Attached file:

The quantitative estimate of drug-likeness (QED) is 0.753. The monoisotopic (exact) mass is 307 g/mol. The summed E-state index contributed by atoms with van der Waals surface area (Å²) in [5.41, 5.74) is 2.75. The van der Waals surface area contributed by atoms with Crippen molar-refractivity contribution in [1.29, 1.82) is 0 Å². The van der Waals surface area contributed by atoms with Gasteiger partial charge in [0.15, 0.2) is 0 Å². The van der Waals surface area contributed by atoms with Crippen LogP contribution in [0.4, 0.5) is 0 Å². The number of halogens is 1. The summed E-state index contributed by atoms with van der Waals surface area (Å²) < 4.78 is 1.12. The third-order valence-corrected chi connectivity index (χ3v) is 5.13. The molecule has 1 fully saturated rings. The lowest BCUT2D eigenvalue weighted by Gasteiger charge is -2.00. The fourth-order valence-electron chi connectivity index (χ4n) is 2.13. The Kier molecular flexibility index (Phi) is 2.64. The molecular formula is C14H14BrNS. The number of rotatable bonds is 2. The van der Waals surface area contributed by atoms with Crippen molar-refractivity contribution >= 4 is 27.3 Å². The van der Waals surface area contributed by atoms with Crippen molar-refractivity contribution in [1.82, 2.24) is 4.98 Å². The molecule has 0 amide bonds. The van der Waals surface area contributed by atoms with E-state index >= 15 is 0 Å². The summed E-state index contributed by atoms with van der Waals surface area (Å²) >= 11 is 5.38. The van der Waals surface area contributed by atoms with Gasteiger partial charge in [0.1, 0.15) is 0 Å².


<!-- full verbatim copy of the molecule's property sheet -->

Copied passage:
The quantitative estimate of drug-likeness (QED) is 0.753. The monoisotopic (exact) mass is 307 g/mol. The summed E-state index contributed by atoms with van der Waals surface area (Å²) in [5.41, 5.74) is 2.75. The van der Waals surface area contributed by atoms with Crippen molar-refractivity contribution in [1.29, 1.82) is 0 Å². The van der Waals surface area contributed by atoms with Gasteiger partial charge in [0.15, 0.2) is 0 Å². The van der Waals surface area contributed by atoms with Crippen LogP contribution in [0.4, 0.5) is 0 Å². The number of halogens is 1. The summed E-state index contributed by atoms with van der Waals surface area (Å²) < 4.78 is 1.12. The third-order valence-corrected chi connectivity index (χ3v) is 5.13. The molecule has 1 fully saturated rings. The lowest BCUT2D eigenvalue weighted by Gasteiger charge is -2.00. The fourth-order valence-electron chi connectivity index (χ4n) is 2.13. The Kier molecular flexibility index (Phi) is 2.64. The molecular formula is C14H14BrNS. The number of rotatable bonds is 2. The van der Waals surface area contributed by atoms with Crippen molar-refractivity contribution >= 4 is 27.3 Å². The van der Waals surface area contributed by atoms with Crippen molar-refractivity contribution in [1.82, 2.24) is 4.98 Å². The molecule has 0 amide bonds. The van der Waals surface area contributed by atoms with E-state index >= 15 is 0 Å². The summed E-state index contributed by atoms with van der Waals surface area (Å²) >= 11 is 5.38. The van der Waals surface area contributed by atoms with Gasteiger partial charge in [0.1, 0.15) is 0 Å².